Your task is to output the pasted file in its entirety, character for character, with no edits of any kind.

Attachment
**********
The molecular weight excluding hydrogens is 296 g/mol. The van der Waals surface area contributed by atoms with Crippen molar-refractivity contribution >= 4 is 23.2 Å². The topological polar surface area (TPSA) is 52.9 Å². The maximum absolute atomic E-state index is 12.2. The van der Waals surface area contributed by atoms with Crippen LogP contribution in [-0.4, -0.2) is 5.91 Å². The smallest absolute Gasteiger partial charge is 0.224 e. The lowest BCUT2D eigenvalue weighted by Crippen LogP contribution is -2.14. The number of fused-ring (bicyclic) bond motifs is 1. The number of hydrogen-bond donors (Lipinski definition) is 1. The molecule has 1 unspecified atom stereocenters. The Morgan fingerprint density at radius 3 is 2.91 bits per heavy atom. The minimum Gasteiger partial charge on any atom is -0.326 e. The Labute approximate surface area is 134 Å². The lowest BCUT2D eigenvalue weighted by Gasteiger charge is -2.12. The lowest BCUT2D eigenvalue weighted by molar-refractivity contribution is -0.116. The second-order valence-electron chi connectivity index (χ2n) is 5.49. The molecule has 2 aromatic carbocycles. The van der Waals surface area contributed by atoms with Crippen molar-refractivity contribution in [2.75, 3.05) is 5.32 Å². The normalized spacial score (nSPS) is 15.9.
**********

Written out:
The molecular weight excluding hydrogens is 296 g/mol. The van der Waals surface area contributed by atoms with Crippen molar-refractivity contribution >= 4 is 23.2 Å². The topological polar surface area (TPSA) is 52.9 Å². The maximum absolute atomic E-state index is 12.2. The van der Waals surface area contributed by atoms with Crippen LogP contribution in [-0.4, -0.2) is 5.91 Å². The smallest absolute Gasteiger partial charge is 0.224 e. The lowest BCUT2D eigenvalue weighted by Crippen LogP contribution is -2.14. The number of fused-ring (bicyclic) bond motifs is 1. The number of hydrogen-bond donors (Lipinski definition) is 1. The molecule has 1 unspecified atom stereocenters. The Morgan fingerprint density at radius 3 is 2.91 bits per heavy atom. The minimum Gasteiger partial charge on any atom is -0.326 e. The Labute approximate surface area is 134 Å². The lowest BCUT2D eigenvalue weighted by Gasteiger charge is -2.12. The lowest BCUT2D eigenvalue weighted by molar-refractivity contribution is -0.116. The second-order valence-electron chi connectivity index (χ2n) is 5.49. The molecule has 2 aromatic carbocycles. The van der Waals surface area contributed by atoms with Crippen molar-refractivity contribution in [2.75, 3.05) is 5.32 Å². The normalized spacial score (nSPS) is 15.9.